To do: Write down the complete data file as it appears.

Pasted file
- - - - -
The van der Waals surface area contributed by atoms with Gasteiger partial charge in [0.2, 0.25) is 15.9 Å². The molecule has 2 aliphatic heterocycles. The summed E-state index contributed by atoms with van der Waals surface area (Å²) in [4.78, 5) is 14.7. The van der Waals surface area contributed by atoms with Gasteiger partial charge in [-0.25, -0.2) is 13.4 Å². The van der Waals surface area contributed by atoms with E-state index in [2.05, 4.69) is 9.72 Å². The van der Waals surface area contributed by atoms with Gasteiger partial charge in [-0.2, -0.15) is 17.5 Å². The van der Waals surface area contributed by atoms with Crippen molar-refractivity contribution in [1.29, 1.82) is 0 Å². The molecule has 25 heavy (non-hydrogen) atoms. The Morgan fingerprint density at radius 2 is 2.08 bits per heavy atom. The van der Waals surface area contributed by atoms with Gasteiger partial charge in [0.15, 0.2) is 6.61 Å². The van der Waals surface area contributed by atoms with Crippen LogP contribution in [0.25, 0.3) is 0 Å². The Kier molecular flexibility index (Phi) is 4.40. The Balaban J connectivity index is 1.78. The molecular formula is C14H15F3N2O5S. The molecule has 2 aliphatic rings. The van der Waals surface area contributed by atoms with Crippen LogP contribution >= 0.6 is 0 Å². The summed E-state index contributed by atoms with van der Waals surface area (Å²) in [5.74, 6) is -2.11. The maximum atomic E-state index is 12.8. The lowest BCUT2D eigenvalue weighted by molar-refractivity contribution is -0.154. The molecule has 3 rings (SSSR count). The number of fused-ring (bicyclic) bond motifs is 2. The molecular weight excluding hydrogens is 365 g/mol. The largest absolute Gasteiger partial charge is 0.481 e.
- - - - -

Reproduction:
The van der Waals surface area contributed by atoms with Gasteiger partial charge in [0.2, 0.25) is 15.9 Å². The molecule has 2 aliphatic heterocycles. The summed E-state index contributed by atoms with van der Waals surface area (Å²) in [4.78, 5) is 14.7. The van der Waals surface area contributed by atoms with Gasteiger partial charge in [-0.25, -0.2) is 13.4 Å². The van der Waals surface area contributed by atoms with E-state index in [2.05, 4.69) is 9.72 Å². The van der Waals surface area contributed by atoms with Gasteiger partial charge in [-0.2, -0.15) is 17.5 Å². The van der Waals surface area contributed by atoms with Crippen molar-refractivity contribution in [1.29, 1.82) is 0 Å². The molecule has 25 heavy (non-hydrogen) atoms. The Morgan fingerprint density at radius 2 is 2.08 bits per heavy atom. The van der Waals surface area contributed by atoms with Gasteiger partial charge in [0.15, 0.2) is 6.61 Å². The van der Waals surface area contributed by atoms with Crippen LogP contribution in [0.25, 0.3) is 0 Å². The Kier molecular flexibility index (Phi) is 4.40. The Balaban J connectivity index is 1.78. The molecular formula is C14H15F3N2O5S. The molecule has 2 aliphatic rings. The van der Waals surface area contributed by atoms with Crippen LogP contribution >= 0.6 is 0 Å². The summed E-state index contributed by atoms with van der Waals surface area (Å²) in [5.74, 6) is -2.11. The maximum atomic E-state index is 12.8. The lowest BCUT2D eigenvalue weighted by molar-refractivity contribution is -0.154. The molecule has 3 rings (SSSR count). The number of fused-ring (bicyclic) bond motifs is 2. The molecular weight excluding hydrogens is 365 g/mol. The largest absolute Gasteiger partial charge is 0.481 e.